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What are the Requirements to Become a Welder?
As the name implies, welders literally fuse two or more pieces of metal together, usually with intense heat or industrial-strength adhesives. There are actually more than 80 processes that welders typically employ, from the manual to the semiautomatic. However, given the caustic materials and high temperatures that come with this job, even welders who use machinery and automation face certain dangers, which is why training is strongly recommended for this occupational field. Not only should you secure safety training, but you should also explore whatever industry-level training might apply to your particular career. This is because welders work in many different sectors including:
While there are no official requirements to become a welder, most employers either provide on-the-job training or expect you to have completed at least some vocational or technical training at a formal institution. Either way, you can expect to learn about blueprints, mechanical drawing, chemistry, physics, metallurgy, computer science, and math. Electricity and circuitry might also prove useful, depending on which industry you decide to pursue.
There exist some welding positions that occasionally require specialized certifications. This is especially true if you work in more advanced fields like inspection or robotic welding. Fortunately, the American Welding Society (AWS) offers a range of industry-recognized certifications accepted by most employers around the country. Those who do not subscribe to AWS may have their own certification preferences.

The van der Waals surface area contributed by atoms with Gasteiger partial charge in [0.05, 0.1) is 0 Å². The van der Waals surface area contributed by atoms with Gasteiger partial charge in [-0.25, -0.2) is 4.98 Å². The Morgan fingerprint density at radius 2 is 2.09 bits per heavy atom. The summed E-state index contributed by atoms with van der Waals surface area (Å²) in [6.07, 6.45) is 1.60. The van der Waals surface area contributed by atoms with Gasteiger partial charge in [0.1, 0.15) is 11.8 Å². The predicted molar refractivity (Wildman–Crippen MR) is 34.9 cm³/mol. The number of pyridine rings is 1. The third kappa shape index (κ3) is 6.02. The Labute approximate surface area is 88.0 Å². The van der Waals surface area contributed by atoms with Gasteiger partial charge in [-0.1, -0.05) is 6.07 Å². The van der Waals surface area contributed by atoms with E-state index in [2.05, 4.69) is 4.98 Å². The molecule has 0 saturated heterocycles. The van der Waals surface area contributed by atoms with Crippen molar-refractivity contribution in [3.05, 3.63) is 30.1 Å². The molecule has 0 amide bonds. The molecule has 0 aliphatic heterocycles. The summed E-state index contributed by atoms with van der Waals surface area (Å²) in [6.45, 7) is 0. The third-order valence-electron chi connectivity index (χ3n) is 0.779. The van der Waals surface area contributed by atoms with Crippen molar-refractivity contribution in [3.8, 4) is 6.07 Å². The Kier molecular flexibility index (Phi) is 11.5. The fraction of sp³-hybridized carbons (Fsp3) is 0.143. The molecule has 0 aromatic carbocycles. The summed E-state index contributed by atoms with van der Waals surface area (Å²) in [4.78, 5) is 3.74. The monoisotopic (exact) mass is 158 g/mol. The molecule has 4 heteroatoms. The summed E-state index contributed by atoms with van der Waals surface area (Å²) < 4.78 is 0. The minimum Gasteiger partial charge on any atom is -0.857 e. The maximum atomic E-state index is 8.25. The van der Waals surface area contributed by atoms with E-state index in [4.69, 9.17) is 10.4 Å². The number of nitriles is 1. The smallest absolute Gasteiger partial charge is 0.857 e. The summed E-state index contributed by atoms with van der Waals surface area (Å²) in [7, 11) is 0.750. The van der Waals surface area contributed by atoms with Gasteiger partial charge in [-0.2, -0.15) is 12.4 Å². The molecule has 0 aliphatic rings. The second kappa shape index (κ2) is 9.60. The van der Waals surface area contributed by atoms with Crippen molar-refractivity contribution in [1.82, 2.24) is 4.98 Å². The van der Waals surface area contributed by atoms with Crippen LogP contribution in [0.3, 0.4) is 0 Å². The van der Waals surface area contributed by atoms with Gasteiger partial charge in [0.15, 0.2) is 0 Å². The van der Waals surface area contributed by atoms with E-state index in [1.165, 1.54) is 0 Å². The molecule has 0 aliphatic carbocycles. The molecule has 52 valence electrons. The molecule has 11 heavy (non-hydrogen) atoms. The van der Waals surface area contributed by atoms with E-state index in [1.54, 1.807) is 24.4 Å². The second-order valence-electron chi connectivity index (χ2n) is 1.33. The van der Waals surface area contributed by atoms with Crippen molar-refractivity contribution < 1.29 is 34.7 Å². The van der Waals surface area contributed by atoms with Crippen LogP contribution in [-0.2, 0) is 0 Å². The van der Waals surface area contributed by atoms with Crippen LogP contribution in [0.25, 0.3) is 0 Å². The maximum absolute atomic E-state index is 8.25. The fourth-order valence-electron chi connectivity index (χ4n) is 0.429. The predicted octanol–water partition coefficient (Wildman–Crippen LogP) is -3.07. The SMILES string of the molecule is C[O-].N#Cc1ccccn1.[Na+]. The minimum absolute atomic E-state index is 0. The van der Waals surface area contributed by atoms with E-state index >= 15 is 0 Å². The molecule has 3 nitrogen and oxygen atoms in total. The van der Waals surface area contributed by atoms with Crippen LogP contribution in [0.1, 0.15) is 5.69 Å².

Outlook with Welder Training
According to the Bureau of Labor Statistics, job prospects for welders should be extremely competitive, stemming largely from international competition and outsourcing. This trend merely underscores the importance of formal education. The best way to distinguish yourself from other job applicants is to secure as much training as possible before starting your career search.
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